Percy Day

King's Shropshire Light Infantry

Personal Details

Born: 1877.

Family: The second son of Charles and Rhoda Day of Newtown Street, Whitchurch, Shropshire. Percy married Elizabeth Jane Bills on 19 August 1901.

Civilian Occupation: At the age of 14 Percy was a baker’s apprentice. In 1911 he was employed as a warehouse labourer and when he signed up he was working for Mr Hughes of The Lodge Farm, Whitchurch.

Died: In 1935 aged 58.

Other Information: Percy was a member of the Independent Order of Oddfellows, Manchester Unity. 

Military Details

Regiment: King’s Shropshire Light Infantry

Rank: Private

Service Number: 24763

Date of Enlistment: 11 December 1915

Date of Discharge: 27 May 1919

Reason for Discharge: Demobilisation

Other Information: Percy disembarked in Salonika in November 1916 and contracted malaria in March 1917 . During 1918 was admitted to hospital on several occasions with this disease. In December 1918 he was sent to Russia until April 1919 when he returned to England. 

 

Medals and Awards

Percy was awarded the Campaign Medals (British War Medal, and Victory Medal).

Campaign Medals

Great War History Hub Whitchurch Shropshire Medals Front Image

The British War Medal (also known as 'Squeak') was a silver or bronze medal awarded to officers and men of the British and Imperial Forces who either entered a theatre of war or entered service overseas between 5th August 1914 and 11th November 1918 inclusive. This was later extended to services in Russia, Siberia and some other areas in 1919 and 1920. Approximately 6.5 million British War Medals were issued. Approximately 6.4 million of these were the silver versions of this medal. Around 110,000 of a bronze version were issued mainly to Chinese, Maltese and Indian Labour Corps. The front (obv or obverse) of the medal depicts the head of George V. The recipient's service number, rank, name and unit was impressed on the rim.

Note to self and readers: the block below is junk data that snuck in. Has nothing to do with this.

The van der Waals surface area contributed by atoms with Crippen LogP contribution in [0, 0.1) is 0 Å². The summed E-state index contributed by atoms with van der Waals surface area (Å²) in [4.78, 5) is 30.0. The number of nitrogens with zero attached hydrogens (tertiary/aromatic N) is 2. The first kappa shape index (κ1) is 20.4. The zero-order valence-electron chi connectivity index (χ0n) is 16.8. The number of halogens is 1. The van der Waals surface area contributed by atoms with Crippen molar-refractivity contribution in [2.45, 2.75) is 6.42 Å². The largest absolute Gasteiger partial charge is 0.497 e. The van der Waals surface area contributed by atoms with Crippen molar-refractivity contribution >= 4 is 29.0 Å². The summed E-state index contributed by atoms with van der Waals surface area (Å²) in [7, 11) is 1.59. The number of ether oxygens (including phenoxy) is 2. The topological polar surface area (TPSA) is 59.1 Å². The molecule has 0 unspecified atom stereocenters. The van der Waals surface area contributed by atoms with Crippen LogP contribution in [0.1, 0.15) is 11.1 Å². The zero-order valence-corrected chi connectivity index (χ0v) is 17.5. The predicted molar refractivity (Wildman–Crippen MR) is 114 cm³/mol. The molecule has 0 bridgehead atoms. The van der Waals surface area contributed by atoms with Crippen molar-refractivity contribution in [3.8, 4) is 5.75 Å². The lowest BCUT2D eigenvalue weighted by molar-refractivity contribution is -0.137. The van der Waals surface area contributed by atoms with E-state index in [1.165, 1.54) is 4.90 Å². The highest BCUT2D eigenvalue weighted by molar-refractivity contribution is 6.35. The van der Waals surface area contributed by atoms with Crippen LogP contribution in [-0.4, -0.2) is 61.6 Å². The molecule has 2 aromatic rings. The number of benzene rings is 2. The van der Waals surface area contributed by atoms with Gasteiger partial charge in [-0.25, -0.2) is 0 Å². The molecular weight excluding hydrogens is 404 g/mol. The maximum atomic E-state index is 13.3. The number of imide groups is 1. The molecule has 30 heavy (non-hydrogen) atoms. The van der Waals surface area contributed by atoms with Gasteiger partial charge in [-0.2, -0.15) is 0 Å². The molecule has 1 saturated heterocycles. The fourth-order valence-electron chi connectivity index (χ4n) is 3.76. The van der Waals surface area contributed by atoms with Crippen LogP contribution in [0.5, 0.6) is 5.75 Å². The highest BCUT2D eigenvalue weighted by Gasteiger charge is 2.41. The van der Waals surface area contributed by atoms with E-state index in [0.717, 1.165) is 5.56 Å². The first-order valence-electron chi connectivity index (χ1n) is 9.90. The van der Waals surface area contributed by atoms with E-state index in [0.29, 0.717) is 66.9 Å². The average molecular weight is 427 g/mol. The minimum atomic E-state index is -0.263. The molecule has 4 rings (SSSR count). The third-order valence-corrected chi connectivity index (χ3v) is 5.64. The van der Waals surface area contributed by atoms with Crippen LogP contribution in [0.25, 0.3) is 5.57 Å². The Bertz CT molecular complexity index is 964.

The Allied Victory Medal (also known as 'Wilfred') was issued by each of the allies. It was decided that each of the allies should each issue their own bronze victory medal with a similar design, similar equivalent wording and identical ribbon. The British medal was designed by W. McMillan. The front depicts a winged classical figure representing victory. Approximately 5.7 million victory medals were issued. Interestingly, eligibility for this medal was more restrictive and not everyone who received the British War Medal ('Squeak') also received the Victory Medal ('Wilfred'). However, in general, all recipients of 'Wilfred' also received 'Squeak' and all recipients of The 1914 Star or The 1914/1915 Star (also known as 'Pip') also received both 'Squeak' and 'Wilfred'. The recipient's service number, rank, name and unit was impressed on the rim.





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